## A question on operators mapping L^p to L^q

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• Dear all, As you know, the linear bounded operators mapping L^p(R^N) to L^q(R^N) (that commute with translations) are given by a convolution of a tempered
Message 1 of 1 , Jun 16, 2009
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Dear all,
As you know, the linear bounded operators
mapping L^p(R^N) to L^q(R^N) (that commute
with translations) are given by a convolution
of a tempered distribution.

A classical result says that
the possible values of (p,q)
satisfy that the set (1/p,1/q)
is a convex (in the square [0,1]x[0,1])

For example (the convolution with) 1/abs(x)^(N+a),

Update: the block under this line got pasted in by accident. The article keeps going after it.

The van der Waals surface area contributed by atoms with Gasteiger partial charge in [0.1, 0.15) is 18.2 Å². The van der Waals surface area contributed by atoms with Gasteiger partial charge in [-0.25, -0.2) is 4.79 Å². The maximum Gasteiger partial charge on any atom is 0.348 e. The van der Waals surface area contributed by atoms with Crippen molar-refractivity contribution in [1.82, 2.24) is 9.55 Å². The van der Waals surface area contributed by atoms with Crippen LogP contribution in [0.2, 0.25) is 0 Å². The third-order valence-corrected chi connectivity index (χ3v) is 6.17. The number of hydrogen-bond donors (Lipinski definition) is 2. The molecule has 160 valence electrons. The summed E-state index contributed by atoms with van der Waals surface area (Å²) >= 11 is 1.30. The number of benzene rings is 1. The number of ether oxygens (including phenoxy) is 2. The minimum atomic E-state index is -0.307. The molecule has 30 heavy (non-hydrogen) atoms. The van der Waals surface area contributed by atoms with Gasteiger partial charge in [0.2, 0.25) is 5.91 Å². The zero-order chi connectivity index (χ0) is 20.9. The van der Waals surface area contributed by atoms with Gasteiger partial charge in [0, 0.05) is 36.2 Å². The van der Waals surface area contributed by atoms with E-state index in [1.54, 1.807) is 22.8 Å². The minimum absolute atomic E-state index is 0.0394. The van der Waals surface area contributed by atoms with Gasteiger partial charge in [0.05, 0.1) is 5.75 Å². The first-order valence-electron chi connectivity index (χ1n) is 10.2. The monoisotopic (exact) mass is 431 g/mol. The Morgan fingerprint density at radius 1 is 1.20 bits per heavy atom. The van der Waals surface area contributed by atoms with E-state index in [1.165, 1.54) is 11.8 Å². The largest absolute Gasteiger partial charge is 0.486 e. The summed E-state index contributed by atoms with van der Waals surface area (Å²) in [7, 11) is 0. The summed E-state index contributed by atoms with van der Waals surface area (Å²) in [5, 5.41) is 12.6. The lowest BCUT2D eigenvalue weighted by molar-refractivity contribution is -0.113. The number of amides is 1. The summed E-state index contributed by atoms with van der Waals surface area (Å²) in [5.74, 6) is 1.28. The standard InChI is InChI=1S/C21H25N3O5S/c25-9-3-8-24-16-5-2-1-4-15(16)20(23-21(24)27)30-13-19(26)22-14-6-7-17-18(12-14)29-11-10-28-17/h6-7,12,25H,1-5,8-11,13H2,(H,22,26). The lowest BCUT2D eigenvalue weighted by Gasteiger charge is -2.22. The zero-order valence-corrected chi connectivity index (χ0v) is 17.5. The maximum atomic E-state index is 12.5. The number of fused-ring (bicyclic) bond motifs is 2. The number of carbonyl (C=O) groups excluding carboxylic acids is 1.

with 0<a<N, maps L^p(R^N) to L^q(R^N) with
1/p-1/q=a/N (1<p<q<infinity). In this case
the convex is a line.

If we take T as function in L^1 and
that also belongs to L^2, then (by
Young's inequality)the
convex set of (1/p,1/q) s.t. the convolution
with T maps L^p(R^N) to L^q(R^N) is a

Now my problem: does somebody know
an EXAMPLE of a distribution s.t.
(by the convolution) maps L^p(R^N) to L^q(R^N)
and the set of (1/p,1/q) be a TRIANGLE
(in the square [0,1]x[0,1])???
In particular, I'd like that one of the vertices
of the triangle was in (1/2,1/2).

Sorry for the long introduction,
but I tried to be clearly as i could.